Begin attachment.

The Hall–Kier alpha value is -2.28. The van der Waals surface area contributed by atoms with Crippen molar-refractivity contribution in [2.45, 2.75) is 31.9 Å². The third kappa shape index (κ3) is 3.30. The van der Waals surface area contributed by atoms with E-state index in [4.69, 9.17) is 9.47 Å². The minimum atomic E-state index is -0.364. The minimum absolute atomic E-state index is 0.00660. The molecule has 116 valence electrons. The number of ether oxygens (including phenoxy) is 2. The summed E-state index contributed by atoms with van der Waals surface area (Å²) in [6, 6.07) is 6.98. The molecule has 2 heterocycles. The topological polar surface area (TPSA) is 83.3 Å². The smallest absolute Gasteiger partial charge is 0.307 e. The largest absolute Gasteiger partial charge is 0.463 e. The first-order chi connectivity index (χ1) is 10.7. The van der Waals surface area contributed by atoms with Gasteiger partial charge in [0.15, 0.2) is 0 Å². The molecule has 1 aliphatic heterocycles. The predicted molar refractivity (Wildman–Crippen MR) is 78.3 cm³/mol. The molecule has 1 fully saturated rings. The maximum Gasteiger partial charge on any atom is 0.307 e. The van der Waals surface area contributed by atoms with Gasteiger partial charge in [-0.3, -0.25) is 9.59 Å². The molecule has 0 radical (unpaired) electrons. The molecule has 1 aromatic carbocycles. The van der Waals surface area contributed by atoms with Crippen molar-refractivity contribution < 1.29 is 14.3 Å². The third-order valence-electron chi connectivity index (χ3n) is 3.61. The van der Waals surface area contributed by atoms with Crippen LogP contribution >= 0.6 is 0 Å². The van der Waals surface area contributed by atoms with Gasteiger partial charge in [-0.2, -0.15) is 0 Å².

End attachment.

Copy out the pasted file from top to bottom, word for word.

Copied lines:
The Hall–Kier alpha value is -2.28. The van der Waals surface area contributed by atoms with Crippen molar-refractivity contribution in [2.45, 2.75) is 31.9 Å². The third kappa shape index (κ3) is 3.30. The van der Waals surface area contributed by atoms with E-state index in [4.69, 9.17) is 9.47 Å². The minimum atomic E-state index is -0.364. The minimum absolute atomic E-state index is 0.00660. The molecule has 116 valence electrons. The number of ether oxygens (including phenoxy) is 2. The summed E-state index contributed by atoms with van der Waals surface area (Å²) in [6, 6.07) is 6.98. The molecule has 2 heterocycles. The topological polar surface area (TPSA) is 83.3 Å². The smallest absolute Gasteiger partial charge is 0.307 e. The largest absolute Gasteiger partial charge is 0.463 e. The first-order chi connectivity index (χ1) is 10.7. The van der Waals surface area contributed by atoms with Gasteiger partial charge in [0.15, 0.2) is 0 Å². The molecule has 1 aliphatic heterocycles. The predicted molar refractivity (Wildman–Crippen MR) is 78.3 cm³/mol. The molecule has 1 fully saturated rings. The maximum Gasteiger partial charge on any atom is 0.307 e. The van der Waals surface area contributed by atoms with Gasteiger partial charge in [-0.3, -0.25) is 9.59 Å². The molecule has 0 radical (unpaired) electrons. The molecule has 1 aromatic carbocycles. The van der Waals surface area contributed by atoms with Crippen molar-refractivity contribution < 1.29 is 14.3 Å². The third-order valence-electron chi connectivity index (χ3n) is 3.61. The van der Waals surface area contributed by atoms with Crippen LogP contribution >= 0.6 is 0 Å². The van der Waals surface area contributed by atoms with Gasteiger partial charge in [-0.2, -0.15) is 0 Å².